How An Old Block Of Flats Became A Serene Multi-Generational Family Home

When the owners of The Linton House first engaged Sonelo Architects in 2020, they were a family of three.

The young couple had just purchased an old block of flats in Melbourne’s leafy southeast and were looking to convert the interwar building into a multi-generational home that was a little bit unique. Fast-forward 24 months — through planning, permits, design, and construction — and they were a family of five by the time the transformative renovation was complete.

Safe to say it was a big undertaking. The block had a blanket heritage overlay, and the solid-brick flats were in great condition, but one of the biggest challenges was working with the siting and orientation of the flats.

‘The living areas received hardly any sun during the day,’ Sonelo director Wilson Tang says. ‘[The clients] also wanted space for visiting grandparents with flexibility for them to move in permanently at some stage in the future.’

Luckily, the building had ample space beneath its soaring ceilings to carve out room for everyone.

‘The flats were retained and mostly untouched,’ Wilson says.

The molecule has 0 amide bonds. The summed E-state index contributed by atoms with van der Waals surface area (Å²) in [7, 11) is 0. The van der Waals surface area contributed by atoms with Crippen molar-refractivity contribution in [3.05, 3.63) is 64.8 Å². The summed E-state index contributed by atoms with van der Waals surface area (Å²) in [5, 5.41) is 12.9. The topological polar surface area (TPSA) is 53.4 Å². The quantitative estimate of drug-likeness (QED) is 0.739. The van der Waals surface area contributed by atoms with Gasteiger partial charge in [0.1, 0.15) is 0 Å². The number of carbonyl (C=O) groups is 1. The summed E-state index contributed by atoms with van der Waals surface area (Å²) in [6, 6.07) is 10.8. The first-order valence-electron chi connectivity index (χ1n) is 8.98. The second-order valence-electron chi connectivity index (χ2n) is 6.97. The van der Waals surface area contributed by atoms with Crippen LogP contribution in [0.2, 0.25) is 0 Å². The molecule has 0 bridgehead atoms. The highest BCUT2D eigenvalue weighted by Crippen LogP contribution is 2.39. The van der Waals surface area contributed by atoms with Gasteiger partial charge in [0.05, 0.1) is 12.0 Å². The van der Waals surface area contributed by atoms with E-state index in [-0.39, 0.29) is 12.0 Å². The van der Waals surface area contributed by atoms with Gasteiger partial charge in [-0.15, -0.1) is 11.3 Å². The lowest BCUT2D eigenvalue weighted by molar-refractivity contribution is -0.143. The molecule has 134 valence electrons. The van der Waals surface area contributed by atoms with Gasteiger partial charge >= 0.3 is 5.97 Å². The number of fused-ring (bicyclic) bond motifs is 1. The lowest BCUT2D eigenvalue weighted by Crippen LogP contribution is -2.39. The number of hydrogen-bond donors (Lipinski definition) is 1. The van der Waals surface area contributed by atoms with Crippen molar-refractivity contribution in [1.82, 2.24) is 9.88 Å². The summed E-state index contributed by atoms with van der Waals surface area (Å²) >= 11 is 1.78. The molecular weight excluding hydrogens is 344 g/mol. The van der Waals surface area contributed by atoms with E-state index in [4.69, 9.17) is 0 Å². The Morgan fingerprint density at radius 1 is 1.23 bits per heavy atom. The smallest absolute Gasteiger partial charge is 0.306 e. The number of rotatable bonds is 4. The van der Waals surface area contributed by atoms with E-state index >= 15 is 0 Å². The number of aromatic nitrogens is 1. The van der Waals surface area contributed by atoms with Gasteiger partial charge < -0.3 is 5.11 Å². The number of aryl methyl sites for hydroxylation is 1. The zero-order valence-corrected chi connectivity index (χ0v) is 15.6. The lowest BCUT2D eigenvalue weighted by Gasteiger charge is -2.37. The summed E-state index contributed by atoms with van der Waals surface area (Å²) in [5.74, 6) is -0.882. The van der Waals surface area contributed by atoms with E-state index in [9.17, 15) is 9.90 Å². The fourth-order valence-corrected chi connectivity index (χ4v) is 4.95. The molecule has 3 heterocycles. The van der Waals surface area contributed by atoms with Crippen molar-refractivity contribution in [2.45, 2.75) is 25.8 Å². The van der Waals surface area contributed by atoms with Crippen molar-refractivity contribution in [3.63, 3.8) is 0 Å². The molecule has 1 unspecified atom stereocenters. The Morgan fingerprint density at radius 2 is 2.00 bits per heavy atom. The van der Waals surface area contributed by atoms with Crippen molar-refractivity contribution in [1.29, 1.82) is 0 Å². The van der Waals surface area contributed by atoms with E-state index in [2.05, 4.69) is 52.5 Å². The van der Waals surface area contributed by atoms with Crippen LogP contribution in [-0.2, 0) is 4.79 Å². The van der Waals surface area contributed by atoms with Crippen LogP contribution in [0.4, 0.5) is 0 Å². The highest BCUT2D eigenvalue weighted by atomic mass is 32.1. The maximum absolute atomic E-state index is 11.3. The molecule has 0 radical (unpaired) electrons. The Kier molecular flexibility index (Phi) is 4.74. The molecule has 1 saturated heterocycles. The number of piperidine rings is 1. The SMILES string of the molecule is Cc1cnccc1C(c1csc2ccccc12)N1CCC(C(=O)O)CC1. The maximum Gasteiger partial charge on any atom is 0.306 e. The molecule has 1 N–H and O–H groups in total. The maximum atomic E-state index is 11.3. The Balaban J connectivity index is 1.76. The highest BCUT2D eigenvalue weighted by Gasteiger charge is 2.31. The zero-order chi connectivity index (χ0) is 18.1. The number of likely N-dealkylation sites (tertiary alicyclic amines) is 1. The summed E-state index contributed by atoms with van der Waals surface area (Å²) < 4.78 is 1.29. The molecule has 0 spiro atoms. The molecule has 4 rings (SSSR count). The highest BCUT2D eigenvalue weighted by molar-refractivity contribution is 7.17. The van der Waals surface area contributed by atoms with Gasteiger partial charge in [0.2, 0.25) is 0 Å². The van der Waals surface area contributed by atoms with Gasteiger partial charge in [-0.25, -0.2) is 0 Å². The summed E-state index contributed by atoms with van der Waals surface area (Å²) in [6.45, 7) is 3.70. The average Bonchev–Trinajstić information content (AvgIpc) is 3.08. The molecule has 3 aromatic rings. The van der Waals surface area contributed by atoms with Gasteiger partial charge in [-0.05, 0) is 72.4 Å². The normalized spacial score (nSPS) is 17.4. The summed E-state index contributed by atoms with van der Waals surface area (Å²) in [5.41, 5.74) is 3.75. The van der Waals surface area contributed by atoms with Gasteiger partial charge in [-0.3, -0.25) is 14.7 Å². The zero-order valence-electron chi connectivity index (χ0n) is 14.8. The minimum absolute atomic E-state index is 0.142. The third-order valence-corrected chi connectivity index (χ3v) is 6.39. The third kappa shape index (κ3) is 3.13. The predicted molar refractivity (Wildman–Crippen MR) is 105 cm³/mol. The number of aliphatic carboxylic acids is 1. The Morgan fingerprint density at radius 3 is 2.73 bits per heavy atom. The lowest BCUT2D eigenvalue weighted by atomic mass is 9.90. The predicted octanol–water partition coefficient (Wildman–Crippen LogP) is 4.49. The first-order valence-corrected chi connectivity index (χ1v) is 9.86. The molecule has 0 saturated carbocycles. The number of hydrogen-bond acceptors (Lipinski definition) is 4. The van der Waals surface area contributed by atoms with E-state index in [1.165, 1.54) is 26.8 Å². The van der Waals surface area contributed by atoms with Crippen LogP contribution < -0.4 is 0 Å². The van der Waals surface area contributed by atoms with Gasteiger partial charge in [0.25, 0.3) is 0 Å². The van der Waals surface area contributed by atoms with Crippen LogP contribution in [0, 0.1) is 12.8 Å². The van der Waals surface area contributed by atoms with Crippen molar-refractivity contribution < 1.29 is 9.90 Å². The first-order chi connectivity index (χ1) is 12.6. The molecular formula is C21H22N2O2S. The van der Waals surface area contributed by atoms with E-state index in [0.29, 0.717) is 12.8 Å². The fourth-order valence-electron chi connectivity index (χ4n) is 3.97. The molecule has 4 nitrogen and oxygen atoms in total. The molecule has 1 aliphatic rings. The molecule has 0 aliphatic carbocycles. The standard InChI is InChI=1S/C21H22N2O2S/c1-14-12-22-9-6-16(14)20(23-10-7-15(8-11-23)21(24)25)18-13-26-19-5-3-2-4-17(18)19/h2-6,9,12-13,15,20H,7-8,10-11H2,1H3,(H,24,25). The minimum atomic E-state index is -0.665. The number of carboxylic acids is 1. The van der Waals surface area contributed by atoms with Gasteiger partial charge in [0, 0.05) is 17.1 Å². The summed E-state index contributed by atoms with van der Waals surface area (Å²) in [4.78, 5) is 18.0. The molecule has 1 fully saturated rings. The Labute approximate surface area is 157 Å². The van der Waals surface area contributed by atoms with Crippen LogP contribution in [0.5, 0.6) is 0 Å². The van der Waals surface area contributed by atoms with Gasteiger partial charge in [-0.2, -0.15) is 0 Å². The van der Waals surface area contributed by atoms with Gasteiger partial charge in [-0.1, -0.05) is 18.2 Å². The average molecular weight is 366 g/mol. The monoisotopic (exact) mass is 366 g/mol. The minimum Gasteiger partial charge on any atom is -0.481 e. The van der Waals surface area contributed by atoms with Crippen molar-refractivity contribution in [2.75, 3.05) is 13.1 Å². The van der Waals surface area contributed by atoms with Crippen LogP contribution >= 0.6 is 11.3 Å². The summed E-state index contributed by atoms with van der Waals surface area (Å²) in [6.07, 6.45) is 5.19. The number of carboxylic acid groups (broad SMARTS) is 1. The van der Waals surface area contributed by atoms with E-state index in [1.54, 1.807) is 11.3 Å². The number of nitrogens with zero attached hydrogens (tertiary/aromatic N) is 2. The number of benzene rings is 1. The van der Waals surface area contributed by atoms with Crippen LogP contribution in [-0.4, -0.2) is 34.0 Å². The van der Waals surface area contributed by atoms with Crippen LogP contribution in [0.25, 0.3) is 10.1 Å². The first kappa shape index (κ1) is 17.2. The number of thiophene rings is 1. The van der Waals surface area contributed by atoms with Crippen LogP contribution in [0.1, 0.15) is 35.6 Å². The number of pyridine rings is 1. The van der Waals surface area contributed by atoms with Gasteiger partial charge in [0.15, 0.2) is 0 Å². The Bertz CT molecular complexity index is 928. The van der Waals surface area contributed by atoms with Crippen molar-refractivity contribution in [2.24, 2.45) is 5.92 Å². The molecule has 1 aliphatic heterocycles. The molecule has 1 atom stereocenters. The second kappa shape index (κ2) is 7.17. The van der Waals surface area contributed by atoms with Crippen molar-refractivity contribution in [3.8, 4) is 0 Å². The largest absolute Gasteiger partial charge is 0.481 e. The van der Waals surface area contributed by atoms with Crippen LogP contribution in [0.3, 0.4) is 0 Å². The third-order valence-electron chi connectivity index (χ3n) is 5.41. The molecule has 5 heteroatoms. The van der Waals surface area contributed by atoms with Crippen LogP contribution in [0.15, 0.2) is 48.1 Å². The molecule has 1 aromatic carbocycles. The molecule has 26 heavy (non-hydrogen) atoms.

Only the redundant rear balconies, the communal laundry, detached garage storage, connecting doorways and galley kitchens were removed to make way for the more streamlined floor plan. A new basement made way for a garage and entertaining room; the ground floor has been designed to function as an accessible guest wing whenever needed; and a beautiful scalloped walnut staircase leads to the three-level addition.

Neatly tucked away at the rear inside a timber volume, the considered extension manages not to overshadow its neighbours or detract from the elegant facade.

‘We want to celebrate the architectural style of the interwar period and our clients’ fondness of Japanese aesthetics,’ Wilson says. The original terracotta roof and stucco walls influenced the use of renders and cornice detailing throughout the house, while glazed mosaic tiles and timbers nod to Japanese design.

‘The main blue colour is referenced and adapted from the old blue grey render wall. Added to the mix is our interpretation of sky-blue and cherry blossoms, resulting in a medley of Dulux Hauraki Gulf, Dulux Mazzone, Dulux Casper White, and Dulux Hammer Grey throughout the house,’ he adds.

‘Internally, we wanted to create an interior that is neutral to frame the lush surrounding greens. At the same time, it is warm, earthy, and feels modern.’

The resulting palette is simple yet wonderfully elevated, with stone accents like granite and textures of black and walnut timber veneer.

The ground floor of the addition now houses the family’s light-filled living areas, with floor-to-ceiling glass doors that open to calming views of the garden and the outdoor dining area — set under a billowing retractable shade that makes the space enjoyable in rain, hail, or shine.

While the property has been given a completely new lease on life, the ‘LINTON’ sign on the home’s facade quietly pays homepage to its past.

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